Did I mention my brother? Well, he’s 5 years older than me: I’m the youngest of 5 kids which my parents have. When I was around 12, my brother used to head off to the city for drinks with friends while I sat at home, usually alone watching late night TV (4 channels at he time). He’d get home around midnight after catching the last bus, just in time for the late night horror flick, care of Hammer. I’ve got such great fond memories of this time, he’d get home, make tea and cheese on toast, tell me about his evening, while we sat watching the amazing films from the 60’s and 70’s. At the time I knew nothing about Hammer: it was all fresh and new, exciting.
Two key films from this time still stick in my mind. I can still remember the feeling I had watching, riveted and amazed by the outrageous plots, tortuous scenes and the idea that some films just aren’t meant to have a happy ending. At the time, my regular viewing was a staple diet of Six Million Dollar Man, The Fall Guy, A-Team, Buck Rogers and Dukes of Hazard, so just think how much of a crazy contrast The Wickerman was and the kind of outrageous effect it had on my youthful mind. I’d seen nothing else like it; even by today’s standards, The Wickerman still stands out as a shockingly stunning grim tale, beautifully crafted and filmed. I included it as part of 365 project so go check out my words on the matter.
The other stand out memory is that of Terence Fisher’s finest moment, The Curse of the Werewolf. Goodness. Captivating and enthralling taking a standard idea of he wolfman and working it to a masterpiece, one which hasn’t been bettered in its field. What we have is a real story of life and the trauma that can occur and the human suffering. The basic story starts with a beggar who stumbles into a king’s (or Lord) manor asking for help and food. He is humiliated and laughed at, a scene which I still wake up at night thinking about: relentless! Soon after, thrown into the basement and fed bread and water by a mute girl. He kinda transforms into a beast over the years and at some point, he gets hold of the girl. Shockingness happens, before she can escape to safety then on Christmas day, she dies in childbirth. Enter Oliver Reed. ( well, not quite) The kid grows up as a wolf child, killing goats in the night, but this is due to the evil and trauma of his creation and nothing to do with any other law of the werewolf. Soon, we have Reed in a white shirt, hairy chest and a hairy head, running across rooftops torn by emotion of the moon and he girl that he loves. There is nothing else like this one. Absolute gem of a film, still seldom shown on TV, never credited for its addition to the genre or the werewolf culture.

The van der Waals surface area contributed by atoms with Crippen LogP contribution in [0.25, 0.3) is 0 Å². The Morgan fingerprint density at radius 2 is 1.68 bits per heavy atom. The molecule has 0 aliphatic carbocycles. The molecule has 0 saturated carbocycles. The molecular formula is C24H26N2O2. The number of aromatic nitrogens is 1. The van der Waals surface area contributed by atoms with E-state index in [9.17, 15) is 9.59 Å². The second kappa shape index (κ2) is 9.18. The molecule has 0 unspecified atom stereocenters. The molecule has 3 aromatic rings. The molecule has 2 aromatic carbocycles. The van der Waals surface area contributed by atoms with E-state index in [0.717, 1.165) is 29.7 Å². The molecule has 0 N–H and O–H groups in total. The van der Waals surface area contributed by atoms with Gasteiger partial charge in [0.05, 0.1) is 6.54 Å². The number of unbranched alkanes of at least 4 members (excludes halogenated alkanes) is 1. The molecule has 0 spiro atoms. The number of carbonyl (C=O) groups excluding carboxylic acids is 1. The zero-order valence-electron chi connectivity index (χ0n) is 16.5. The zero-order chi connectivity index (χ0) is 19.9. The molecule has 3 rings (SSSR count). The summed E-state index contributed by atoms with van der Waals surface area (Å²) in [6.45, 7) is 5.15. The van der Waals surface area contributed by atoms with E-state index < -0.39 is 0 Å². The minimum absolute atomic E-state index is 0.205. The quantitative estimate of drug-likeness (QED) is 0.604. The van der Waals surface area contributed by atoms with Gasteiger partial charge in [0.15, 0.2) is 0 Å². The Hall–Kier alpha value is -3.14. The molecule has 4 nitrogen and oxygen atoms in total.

For me, this one showed the character of what lies behind the beast, the human behind the mask, the magic of romance and the horror that can be created from a single act of selfish unkindliness.
This film will certainly do wonders for the Irish Country tourism board.
An American family attempt to build bridges in their relationships as they holiday in the beautiful Irish countryside. On a day trip, to a remote part of the area, they miss the last bus home and discover the locals have a dark secret.
This is as spooky and wicked as they come. I’m shocked at how creepy this film is. It’s visually stunning but the tension and eeriness which Director, Dave Gregory has created is outstanding. A strong feeling of dread looms over the film from the initial scene and grows by the minute. The gore is savage and deeply rooted in the natural and rural. Twigs in the neck, whippings with branches, choking with leaves and vines through eye sockets. Hideous stuff and would you be more shocked if I was to mention the evil doings are performed by children, skipping and smiling in their dark activity. There is also a stunning decapitation of the most casual i’ve ever seen: a glorious effect. The film is beautifully shot, superb cinematography making full use of the landscape and surrounding woods.
This is Wickerman meets Calvaire, meets Children of the Damned, meets Night of the Living Dead. Huge praise and plenty of material to work with and salute as the film stamps its creepy mark on the history of the horror genre. This is a real cult classic, I’m surprised I’ve not heard of this prior. Marvellous cinema.